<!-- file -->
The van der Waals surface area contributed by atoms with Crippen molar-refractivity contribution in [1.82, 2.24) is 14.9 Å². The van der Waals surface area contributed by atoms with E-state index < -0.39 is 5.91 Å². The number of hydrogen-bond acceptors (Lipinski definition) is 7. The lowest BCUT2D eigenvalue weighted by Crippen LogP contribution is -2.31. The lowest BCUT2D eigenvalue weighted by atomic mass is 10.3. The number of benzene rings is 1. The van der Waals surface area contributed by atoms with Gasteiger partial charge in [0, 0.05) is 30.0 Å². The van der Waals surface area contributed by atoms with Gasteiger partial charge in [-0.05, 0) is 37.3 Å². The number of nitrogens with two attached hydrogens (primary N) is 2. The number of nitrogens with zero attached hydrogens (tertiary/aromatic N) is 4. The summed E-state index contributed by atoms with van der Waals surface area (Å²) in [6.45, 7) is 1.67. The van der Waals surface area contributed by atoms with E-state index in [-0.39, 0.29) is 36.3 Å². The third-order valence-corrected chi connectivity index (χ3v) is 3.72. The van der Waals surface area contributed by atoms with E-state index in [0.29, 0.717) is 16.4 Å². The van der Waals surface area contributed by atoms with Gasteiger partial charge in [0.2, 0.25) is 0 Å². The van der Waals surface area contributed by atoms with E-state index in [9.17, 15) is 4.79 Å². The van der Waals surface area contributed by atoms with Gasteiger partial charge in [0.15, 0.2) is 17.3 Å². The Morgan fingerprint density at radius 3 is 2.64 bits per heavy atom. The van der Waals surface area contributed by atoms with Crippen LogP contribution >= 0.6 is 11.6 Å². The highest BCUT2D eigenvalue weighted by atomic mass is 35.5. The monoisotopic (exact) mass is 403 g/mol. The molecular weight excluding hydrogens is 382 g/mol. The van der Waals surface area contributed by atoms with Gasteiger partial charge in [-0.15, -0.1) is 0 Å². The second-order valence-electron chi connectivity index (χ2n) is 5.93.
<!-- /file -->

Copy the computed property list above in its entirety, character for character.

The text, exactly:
The van der Waals surface area contributed by atoms with Crippen molar-refractivity contribution in [1.82, 2.24) is 14.9 Å². The van der Waals surface area contributed by atoms with E-state index < -0.39 is 5.91 Å². The number of hydrogen-bond acceptors (Lipinski definition) is 7. The lowest BCUT2D eigenvalue weighted by Crippen LogP contribution is -2.31. The lowest BCUT2D eigenvalue weighted by atomic mass is 10.3. The number of benzene rings is 1. The van der Waals surface area contributed by atoms with Gasteiger partial charge in [0, 0.05) is 30.0 Å². The van der Waals surface area contributed by atoms with Gasteiger partial charge in [-0.05, 0) is 37.3 Å². The number of nitrogens with two attached hydrogens (primary N) is 2. The number of nitrogens with zero attached hydrogens (tertiary/aromatic N) is 4. The summed E-state index contributed by atoms with van der Waals surface area (Å²) in [6.45, 7) is 1.67. The van der Waals surface area contributed by atoms with E-state index in [-0.39, 0.29) is 36.3 Å². The third-order valence-corrected chi connectivity index (χ3v) is 3.72. The van der Waals surface area contributed by atoms with E-state index in [0.29, 0.717) is 16.4 Å². The van der Waals surface area contributed by atoms with Gasteiger partial charge in [0.2, 0.25) is 0 Å². The van der Waals surface area contributed by atoms with E-state index in [9.17, 15) is 4.79 Å². The van der Waals surface area contributed by atoms with Gasteiger partial charge in [0.15, 0.2) is 17.3 Å². The Morgan fingerprint density at radius 3 is 2.64 bits per heavy atom. The van der Waals surface area contributed by atoms with Crippen LogP contribution >= 0.6 is 11.6 Å². The highest BCUT2D eigenvalue weighted by atomic mass is 35.5. The monoisotopic (exact) mass is 403 g/mol. The molecular weight excluding hydrogens is 382 g/mol. The van der Waals surface area contributed by atoms with Gasteiger partial charge in [-0.15, -0.1) is 0 Å². The second-order valence-electron chi connectivity index (χ2n) is 5.93.